COLLEGE STATION, Texas –When a wildfire rages toward your property, there might not be much time to protect you, your family, your pets, your land and your livestock. Being prepared can help avoid some devastating losses.
In late February a wildfire threatened a small family ranch owned by Lady Chachi Hawkins of Alpine. With little time to prepare, she moved her cattle to a safer pasture. Fortunately, the local fire department was able to slow the fire before it reached ranch headquarters. Out-of-state crews working for Texas Forest Service arrived later that night and, over the next four days, firefighters and ranchers worked to put the fire out.
Although grazing areas and a fence were burned in the fire, Hawkins considers herself lucky. The fire spared livestock and buildings on the ranch, which has been in her family for more than 100 years.
Here are some tips on how to protect your property:
For grazing areas
- Make sure all water sources are in good repair and working at maximum capacity and that all storage tanks are full.
- Consider loading sprayers with water.
- Have a fire action plan that describes specific duties for each person in case of a wildfire.It wouldn’t hurt to have a fire drill every few months.
- Create and maintain a current map of the ranch that shows boundary lines, fences and water sources. Show locations of all structures, several different “escape routes” off the property and a safe place to meet in the event of a wildfire or other disaster.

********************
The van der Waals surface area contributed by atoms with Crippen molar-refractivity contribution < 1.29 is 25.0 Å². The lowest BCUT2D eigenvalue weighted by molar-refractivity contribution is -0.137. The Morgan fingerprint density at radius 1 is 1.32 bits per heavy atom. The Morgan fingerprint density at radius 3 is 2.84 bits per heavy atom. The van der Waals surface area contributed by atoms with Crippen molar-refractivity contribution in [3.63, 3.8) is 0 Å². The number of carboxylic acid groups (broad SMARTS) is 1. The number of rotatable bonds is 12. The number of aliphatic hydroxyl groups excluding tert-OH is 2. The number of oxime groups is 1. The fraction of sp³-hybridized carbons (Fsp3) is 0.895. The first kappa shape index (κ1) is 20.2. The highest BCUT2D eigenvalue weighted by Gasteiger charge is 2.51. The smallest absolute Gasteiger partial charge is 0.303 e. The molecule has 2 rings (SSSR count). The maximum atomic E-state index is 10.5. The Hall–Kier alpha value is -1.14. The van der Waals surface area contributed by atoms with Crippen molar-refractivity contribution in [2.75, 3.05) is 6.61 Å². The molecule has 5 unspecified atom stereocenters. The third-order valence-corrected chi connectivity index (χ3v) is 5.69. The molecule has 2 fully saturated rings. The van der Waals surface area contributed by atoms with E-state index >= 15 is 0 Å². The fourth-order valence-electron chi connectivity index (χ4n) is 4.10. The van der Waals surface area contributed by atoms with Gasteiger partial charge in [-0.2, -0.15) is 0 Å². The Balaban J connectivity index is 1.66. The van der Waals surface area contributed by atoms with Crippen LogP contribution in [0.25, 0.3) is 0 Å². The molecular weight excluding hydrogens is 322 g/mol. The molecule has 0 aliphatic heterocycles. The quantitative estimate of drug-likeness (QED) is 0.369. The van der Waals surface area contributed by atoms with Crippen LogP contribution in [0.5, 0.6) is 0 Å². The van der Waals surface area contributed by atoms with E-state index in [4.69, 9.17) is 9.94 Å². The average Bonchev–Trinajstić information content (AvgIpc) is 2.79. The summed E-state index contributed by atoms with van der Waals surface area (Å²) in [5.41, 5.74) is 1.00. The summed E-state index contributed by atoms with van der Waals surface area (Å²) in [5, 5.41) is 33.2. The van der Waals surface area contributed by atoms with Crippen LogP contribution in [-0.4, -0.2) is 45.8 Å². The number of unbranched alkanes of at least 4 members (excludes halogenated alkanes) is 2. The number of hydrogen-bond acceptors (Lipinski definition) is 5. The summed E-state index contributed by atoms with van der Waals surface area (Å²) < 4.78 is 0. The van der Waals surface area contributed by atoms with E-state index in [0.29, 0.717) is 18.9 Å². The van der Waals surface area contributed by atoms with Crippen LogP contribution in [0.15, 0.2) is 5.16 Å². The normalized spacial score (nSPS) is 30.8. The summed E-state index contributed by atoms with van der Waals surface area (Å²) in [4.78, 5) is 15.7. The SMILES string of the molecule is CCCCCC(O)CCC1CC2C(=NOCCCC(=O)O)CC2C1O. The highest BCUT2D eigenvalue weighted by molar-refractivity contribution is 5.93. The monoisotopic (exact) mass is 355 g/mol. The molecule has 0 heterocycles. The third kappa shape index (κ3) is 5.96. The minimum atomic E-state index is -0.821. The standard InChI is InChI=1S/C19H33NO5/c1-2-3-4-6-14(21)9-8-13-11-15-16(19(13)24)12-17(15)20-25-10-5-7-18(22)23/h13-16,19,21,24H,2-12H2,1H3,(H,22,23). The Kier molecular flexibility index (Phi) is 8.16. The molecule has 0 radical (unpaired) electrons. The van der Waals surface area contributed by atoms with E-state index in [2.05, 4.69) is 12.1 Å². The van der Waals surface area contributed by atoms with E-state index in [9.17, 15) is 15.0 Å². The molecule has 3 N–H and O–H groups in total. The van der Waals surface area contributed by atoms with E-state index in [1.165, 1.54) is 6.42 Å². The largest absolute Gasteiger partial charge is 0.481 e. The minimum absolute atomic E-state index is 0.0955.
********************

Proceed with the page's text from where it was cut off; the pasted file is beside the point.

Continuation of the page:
- Have handy contact information for neighbors, authorities, etc., and have a local phone book in every vehicle.
- Be sure all flashlights have fresh batteries and put one in every vehicle.
- Be sure all satellite phones stay charged.
- Create and maintain 30 to 100 feet of defensible space between any structure and vegetated areas.
- All vehicles should be gassed up and ready to move quickly. Trailers should also be ready to transport cattle.
- Make sure all local firefighting organizations are familiar with the location of the ranch and the headquarters.
There are many more things ranchers and even homeowners can do to reduce their chance of suffering wildfire losses. Most don’t cost much and just take a little time and effort. For more information, please visitnhttp://txforestservice.tamu.edu/main/article.aspx?id=8512#Fire_safety